Forget about smokes, $8 extra take home pay and all the marginal issues, the main game is the elimination of the current budget deficit of $57bn within 3 years instead of the 6 years previously forecast.

Although the economic cards may have fallen in Australia's favour, whether this is due to the stimulus package or largely because we are a resource based economy with a strong banking sector, many commentators believe that the Government's inability to transact basic business (insulation, school building program) without reeking havoc will not be easily forgotten of forgiven.

So what's in it for small business?

Directly, not very much:

- Company tax for small businesses will reduce from 30% to 28% from the 2012/13 tax year
- Also in that year, there will be some accelerated depreciation benefits, the main one being the ability to write-off assets under $5000 in one hit. This is not a cash benefit as such, but has a cash flow timing advantage.

Employment Costs Will Increase

Commencing on 1 July 2013, superannuation contributions are to gradually increase from the current level of 9% to 12%. Meanwhile wages are expected to grow by 3.75% in the 2010/11 year and 4% in the following year. The theory is that employees wear the cost of the increased super contributions in lower wage increases. In the real world, where small business is competing for quality employees, the cost of employment will go up.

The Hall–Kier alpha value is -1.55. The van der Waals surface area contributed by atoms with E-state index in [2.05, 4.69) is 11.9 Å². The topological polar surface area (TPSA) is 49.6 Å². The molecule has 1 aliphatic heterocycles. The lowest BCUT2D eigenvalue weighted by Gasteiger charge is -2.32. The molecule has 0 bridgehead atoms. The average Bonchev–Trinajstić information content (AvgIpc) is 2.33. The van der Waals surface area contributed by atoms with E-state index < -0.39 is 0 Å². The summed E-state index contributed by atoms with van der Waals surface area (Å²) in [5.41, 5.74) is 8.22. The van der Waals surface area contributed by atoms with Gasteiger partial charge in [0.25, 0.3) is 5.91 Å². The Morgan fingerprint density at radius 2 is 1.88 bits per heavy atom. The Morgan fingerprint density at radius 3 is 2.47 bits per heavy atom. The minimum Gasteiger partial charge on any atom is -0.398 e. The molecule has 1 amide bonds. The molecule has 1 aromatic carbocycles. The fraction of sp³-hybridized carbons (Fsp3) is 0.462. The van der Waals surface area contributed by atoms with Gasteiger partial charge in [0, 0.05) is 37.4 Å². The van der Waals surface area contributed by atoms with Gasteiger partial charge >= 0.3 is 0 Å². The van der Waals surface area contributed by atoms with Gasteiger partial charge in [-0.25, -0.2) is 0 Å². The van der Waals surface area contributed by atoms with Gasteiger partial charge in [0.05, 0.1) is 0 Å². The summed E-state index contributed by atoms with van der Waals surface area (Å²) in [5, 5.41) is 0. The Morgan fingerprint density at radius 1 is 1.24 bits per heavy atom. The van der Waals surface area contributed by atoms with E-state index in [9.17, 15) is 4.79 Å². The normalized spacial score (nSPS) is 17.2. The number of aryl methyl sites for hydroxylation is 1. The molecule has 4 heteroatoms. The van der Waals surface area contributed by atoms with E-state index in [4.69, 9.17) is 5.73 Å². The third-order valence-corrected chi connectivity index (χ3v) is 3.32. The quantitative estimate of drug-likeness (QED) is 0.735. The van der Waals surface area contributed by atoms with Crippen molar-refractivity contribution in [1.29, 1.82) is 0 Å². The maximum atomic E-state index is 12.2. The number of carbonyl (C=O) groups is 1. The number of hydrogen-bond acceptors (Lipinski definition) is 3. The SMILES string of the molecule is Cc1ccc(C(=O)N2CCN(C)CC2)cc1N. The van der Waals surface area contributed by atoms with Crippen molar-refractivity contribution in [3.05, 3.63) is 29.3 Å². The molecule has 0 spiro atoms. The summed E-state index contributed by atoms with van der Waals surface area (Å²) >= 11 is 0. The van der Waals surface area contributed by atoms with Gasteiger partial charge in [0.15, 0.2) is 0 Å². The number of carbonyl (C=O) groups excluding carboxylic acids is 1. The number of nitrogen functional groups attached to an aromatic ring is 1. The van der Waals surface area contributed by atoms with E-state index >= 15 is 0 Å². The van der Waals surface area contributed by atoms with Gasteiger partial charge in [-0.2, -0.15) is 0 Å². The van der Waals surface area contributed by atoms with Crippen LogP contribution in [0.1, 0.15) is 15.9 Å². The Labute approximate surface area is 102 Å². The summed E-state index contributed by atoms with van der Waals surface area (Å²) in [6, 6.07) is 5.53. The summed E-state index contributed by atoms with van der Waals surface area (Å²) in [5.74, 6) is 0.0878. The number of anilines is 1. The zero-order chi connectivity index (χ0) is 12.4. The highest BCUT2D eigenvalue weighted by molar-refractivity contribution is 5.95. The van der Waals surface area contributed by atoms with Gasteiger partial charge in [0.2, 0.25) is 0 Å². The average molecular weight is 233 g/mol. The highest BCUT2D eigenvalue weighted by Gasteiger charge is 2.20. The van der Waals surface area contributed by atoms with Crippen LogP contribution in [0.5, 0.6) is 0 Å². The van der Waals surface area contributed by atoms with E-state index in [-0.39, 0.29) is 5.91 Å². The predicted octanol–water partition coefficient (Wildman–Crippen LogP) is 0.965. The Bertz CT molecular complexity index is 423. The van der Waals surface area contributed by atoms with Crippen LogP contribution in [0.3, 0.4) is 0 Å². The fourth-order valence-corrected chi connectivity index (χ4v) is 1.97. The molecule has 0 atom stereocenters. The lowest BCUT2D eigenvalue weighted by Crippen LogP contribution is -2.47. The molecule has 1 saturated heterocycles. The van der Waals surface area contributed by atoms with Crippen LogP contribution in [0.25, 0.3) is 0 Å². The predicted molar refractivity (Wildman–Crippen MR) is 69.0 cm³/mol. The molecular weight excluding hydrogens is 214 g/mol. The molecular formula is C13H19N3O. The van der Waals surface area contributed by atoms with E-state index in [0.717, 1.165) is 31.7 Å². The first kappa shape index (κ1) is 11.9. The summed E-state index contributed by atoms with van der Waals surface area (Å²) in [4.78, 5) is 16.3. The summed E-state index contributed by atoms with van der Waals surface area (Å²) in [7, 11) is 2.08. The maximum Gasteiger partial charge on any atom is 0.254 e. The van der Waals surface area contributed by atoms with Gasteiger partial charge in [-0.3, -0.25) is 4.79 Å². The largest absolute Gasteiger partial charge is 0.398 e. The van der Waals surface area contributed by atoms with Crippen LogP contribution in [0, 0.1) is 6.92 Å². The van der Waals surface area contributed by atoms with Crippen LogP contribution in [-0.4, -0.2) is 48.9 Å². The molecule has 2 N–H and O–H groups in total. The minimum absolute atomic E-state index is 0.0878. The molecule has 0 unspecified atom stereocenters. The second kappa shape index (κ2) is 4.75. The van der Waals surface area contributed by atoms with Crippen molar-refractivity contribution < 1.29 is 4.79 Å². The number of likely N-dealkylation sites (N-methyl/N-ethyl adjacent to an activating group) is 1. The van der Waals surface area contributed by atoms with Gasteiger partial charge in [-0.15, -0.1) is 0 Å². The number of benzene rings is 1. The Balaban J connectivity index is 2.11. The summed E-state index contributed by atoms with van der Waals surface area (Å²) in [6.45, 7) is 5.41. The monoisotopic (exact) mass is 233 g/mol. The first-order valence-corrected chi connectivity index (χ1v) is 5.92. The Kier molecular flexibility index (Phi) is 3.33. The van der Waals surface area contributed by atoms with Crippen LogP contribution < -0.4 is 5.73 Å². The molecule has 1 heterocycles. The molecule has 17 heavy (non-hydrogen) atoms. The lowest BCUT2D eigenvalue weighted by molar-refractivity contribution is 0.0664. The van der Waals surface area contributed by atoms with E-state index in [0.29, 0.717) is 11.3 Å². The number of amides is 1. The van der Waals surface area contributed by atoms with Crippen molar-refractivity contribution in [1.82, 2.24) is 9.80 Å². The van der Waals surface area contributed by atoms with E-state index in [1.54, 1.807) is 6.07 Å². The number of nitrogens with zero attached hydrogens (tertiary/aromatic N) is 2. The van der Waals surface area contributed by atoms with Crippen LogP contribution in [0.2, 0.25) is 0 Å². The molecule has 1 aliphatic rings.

In addition, unemployment rates are forecast to be around 5% in the coming 3 years which means a tight labour market for most small businesses

Of course, the health of the small business sector is largely in the hands of big business and small business owners rely on big business continuing to grow, invest, employ and spend.

Finding and retaining qualified staff remains a major problem for many small businesses. The proposed investment in training and apprenticeships is welcome but any benefits are likely to take several years to percolate down to you as a small business owner.

Still Waiting For the Government to Provide Real Small Business Assistance

Overall not much direct help for you in this budget.  As a small business owner we're sure you that you have never expected much from any government. Your business fortunes rise and fall based on your strategic insight and your ability to provide quality goods and services at the right price to a willing market. And you have to be expert at all aspects of running a small business in order to succeed!

There are some niche businesses which stand to benefit. These include training, primary health care, renewable energy and education and if you can see some tactical advantage in aligning your business with the potential winners from this budget then there may be some long term gains to be made.

The best any of us can hope for is that successive Governments will get out of the way and allow us to continue to do what we do best with a minimum of red tape and interference.

We would welcome your comments below on how the current economic climate and the budget initiatives may affect your business.